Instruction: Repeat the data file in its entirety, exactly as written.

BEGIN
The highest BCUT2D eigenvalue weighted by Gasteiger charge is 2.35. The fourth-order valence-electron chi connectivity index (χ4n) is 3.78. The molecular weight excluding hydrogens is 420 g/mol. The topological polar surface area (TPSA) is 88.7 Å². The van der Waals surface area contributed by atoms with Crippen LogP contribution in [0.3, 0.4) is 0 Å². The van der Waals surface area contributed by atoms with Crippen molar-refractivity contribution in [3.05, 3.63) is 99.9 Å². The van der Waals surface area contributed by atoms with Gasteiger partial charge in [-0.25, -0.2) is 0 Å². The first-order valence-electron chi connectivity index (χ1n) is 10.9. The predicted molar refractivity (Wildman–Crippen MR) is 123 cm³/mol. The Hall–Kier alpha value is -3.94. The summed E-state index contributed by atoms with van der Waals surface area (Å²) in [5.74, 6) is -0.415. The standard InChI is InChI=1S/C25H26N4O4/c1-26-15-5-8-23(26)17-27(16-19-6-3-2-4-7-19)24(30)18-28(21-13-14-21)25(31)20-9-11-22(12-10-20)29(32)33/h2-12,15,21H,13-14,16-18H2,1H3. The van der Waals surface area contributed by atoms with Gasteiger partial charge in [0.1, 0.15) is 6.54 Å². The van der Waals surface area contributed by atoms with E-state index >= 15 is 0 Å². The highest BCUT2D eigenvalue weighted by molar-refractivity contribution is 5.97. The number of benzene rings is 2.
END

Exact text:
The highest BCUT2D eigenvalue weighted by Gasteiger charge is 2.35. The fourth-order valence-electron chi connectivity index (χ4n) is 3.78. The molecular weight excluding hydrogens is 420 g/mol. The topological polar surface area (TPSA) is 88.7 Å². The van der Waals surface area contributed by atoms with Crippen LogP contribution in [0.3, 0.4) is 0 Å². The van der Waals surface area contributed by atoms with Crippen molar-refractivity contribution in [3.05, 3.63) is 99.9 Å². The van der Waals surface area contributed by atoms with Gasteiger partial charge in [-0.25, -0.2) is 0 Å². The first-order valence-electron chi connectivity index (χ1n) is 10.9. The predicted molar refractivity (Wildman–Crippen MR) is 123 cm³/mol. The Hall–Kier alpha value is -3.94. The summed E-state index contributed by atoms with van der Waals surface area (Å²) in [5.74, 6) is -0.415. The standard InChI is InChI=1S/C25H26N4O4/c1-26-15-5-8-23(26)17-27(16-19-6-3-2-4-7-19)24(30)18-28(21-13-14-21)25(31)20-9-11-22(12-10-20)29(32)33/h2-12,15,21H,13-14,16-18H2,1H3. The van der Waals surface area contributed by atoms with Gasteiger partial charge in [0.1, 0.15) is 6.54 Å². The van der Waals surface area contributed by atoms with E-state index >= 15 is 0 Å². The highest BCUT2D eigenvalue weighted by molar-refractivity contribution is 5.97. The number of benzene rings is 2.